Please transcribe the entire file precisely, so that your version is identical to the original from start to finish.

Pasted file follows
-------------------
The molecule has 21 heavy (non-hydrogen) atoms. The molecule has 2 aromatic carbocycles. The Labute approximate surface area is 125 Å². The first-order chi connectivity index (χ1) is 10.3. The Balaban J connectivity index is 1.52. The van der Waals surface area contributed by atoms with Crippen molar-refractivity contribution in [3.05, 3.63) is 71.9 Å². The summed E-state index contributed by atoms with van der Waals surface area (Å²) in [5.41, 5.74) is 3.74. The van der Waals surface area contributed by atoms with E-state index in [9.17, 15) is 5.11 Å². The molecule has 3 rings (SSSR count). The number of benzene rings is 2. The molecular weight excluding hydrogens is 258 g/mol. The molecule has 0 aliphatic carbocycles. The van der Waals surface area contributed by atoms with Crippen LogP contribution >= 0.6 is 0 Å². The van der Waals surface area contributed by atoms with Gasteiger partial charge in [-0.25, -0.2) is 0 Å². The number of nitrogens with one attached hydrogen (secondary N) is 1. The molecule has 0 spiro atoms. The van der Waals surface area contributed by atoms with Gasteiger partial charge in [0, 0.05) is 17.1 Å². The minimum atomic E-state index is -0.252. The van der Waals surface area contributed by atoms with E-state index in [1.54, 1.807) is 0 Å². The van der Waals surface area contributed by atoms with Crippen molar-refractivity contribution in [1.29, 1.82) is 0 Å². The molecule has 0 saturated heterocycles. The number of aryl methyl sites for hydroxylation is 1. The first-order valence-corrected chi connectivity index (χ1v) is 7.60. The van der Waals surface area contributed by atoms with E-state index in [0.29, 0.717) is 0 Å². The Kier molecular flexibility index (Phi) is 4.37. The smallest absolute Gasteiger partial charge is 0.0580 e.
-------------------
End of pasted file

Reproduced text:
The molecule has 21 heavy (non-hydrogen) atoms. The molecule has 2 aromatic carbocycles. The Labute approximate surface area is 125 Å². The first-order chi connectivity index (χ1) is 10.3. The Balaban J connectivity index is 1.52. The van der Waals surface area contributed by atoms with Crippen molar-refractivity contribution in [3.05, 3.63) is 71.9 Å². The summed E-state index contributed by atoms with van der Waals surface area (Å²) in [5.41, 5.74) is 3.74. The van der Waals surface area contributed by atoms with E-state index in [9.17, 15) is 5.11 Å². The molecule has 3 rings (SSSR count). The number of benzene rings is 2. The molecular weight excluding hydrogens is 258 g/mol. The molecule has 0 aliphatic carbocycles. The van der Waals surface area contributed by atoms with Crippen LogP contribution >= 0.6 is 0 Å². The van der Waals surface area contributed by atoms with Gasteiger partial charge in [-0.25, -0.2) is 0 Å². The number of nitrogens with one attached hydrogen (secondary N) is 1. The molecule has 0 spiro atoms. The van der Waals surface area contributed by atoms with Gasteiger partial charge in [0, 0.05) is 17.1 Å². The minimum atomic E-state index is -0.252. The van der Waals surface area contributed by atoms with E-state index in [1.54, 1.807) is 0 Å². The van der Waals surface area contributed by atoms with Crippen molar-refractivity contribution in [1.29, 1.82) is 0 Å². The molecule has 0 saturated heterocycles. The number of aryl methyl sites for hydroxylation is 1. The first-order valence-corrected chi connectivity index (χ1v) is 7.60. The van der Waals surface area contributed by atoms with E-state index in [0.29, 0.717) is 0 Å². The Kier molecular flexibility index (Phi) is 4.37. The smallest absolute Gasteiger partial charge is 0.0580 e.